Copyright © 2013.
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Maybe you have been in the Paperlessworld before. Maybe you have read about the Akdedah. What has never been brought up until now is the connection of Noah to the story. Oh, there has been mention of who was Abraham, as well as who was Sarah.
“Welcome to the Dormady Academy of Detection. This semester we will be using as text The Lost by Daniel Mendelsohn. As your will read, Mendelsohn is fond of quoting a twelfth century rabbi, on the meaning of the Book of Genesis. ‘The key issue for Rashi is that the wrong reading suggests an incorrect chronology of Creation: That God created the heavens and then the earth, then light, and so forth. But this is not how it happened, Rashi says. If you get the small details wrong, the big picture will be wrong too.’” http://paperlessworld.wordpress.com/2013/09/20/noahs-wife/
It is Daniel Mendelsohn who observes, “The story which began with Creation which is and was the story of the acts of distinguishing one thing from another, but ends by alluding to the… distinction between a man and a woman knowing God.” This is the most crucial distinction of all.
To unquestioningly buy it: war, slavery, religion, if not God. And so the Akedah in which the real main character is Isaac. The story begins with Creation which is the story of the acts of distinguishing. When we inherit and accept things, and eventually one day our sons and daughters quit the act of distinguishing.
And so the story of Abraham, when who is gonna remember another death, like Isaac’s? And why would you make this stuff up? With God somehow sharing in Abraham’s suffering. When in the words of Gene Tiffany, discerning the dignity of suffering, as suffering delivers us to a new place, and suffering is never below a creature of God.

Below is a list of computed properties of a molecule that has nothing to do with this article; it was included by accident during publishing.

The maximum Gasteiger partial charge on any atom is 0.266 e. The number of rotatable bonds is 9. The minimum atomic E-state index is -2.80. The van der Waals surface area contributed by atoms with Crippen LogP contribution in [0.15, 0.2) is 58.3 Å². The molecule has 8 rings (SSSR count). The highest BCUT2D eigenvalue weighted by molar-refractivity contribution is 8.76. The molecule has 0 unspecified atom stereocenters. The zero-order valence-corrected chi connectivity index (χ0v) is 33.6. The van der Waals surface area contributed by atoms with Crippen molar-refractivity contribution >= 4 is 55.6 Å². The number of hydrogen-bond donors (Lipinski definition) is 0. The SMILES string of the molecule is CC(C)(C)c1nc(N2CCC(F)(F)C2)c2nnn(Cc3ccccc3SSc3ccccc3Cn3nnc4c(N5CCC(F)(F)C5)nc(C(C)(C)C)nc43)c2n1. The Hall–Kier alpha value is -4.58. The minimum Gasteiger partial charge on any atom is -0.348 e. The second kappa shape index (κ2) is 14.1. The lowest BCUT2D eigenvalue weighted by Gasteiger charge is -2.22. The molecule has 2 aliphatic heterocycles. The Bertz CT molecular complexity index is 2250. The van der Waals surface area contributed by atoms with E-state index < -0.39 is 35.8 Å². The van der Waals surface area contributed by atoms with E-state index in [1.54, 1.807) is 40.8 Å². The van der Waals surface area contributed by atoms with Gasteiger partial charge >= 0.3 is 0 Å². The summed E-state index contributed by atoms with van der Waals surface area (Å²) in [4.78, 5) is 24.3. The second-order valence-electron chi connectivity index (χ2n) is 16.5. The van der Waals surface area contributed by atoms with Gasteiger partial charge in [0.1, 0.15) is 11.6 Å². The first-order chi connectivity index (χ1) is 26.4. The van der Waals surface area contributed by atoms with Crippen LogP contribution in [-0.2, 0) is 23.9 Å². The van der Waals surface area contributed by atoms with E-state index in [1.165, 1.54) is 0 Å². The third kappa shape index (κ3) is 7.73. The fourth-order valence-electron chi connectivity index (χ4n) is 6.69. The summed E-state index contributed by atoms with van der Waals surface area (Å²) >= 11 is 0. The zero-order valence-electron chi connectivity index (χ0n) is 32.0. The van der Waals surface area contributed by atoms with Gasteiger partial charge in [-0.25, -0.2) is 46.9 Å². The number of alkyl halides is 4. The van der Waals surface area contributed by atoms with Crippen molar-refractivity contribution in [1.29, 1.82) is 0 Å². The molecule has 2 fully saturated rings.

When suffering brought its own dignity, even to a nomad like me. Note all the things which allow a nomad to travel, not unlike the things which allow a man to retire: money, food, wheels, or some form of transport. And so Abraham, the descendant of Noah. So who was Noah? What do you know about Noah?
Daniel Mendelsohn adds much to the picture of Noah, by reviewing each and every word of the story.
Marked. Noah’s wife. Abraham. The connection of self-esteem to work,or the lack thereof. The connection to slavery. The sweat of the brow, and the suffering.
There was a recognized everyday need, when you were marked, by what others saw. With all the seem-to-be ends in the stories… of Cain. Or of Noah’s world. Not much different than the moments when the Akedah story seems about to present the end of Isaac, if not of God, as revealed to Abraham.
Was there not a missing interest, by the majority of other folk alive at the time, in the God of Abraham? And was this not a threat to the future, in the apathy in a world when everybody spanked their kids?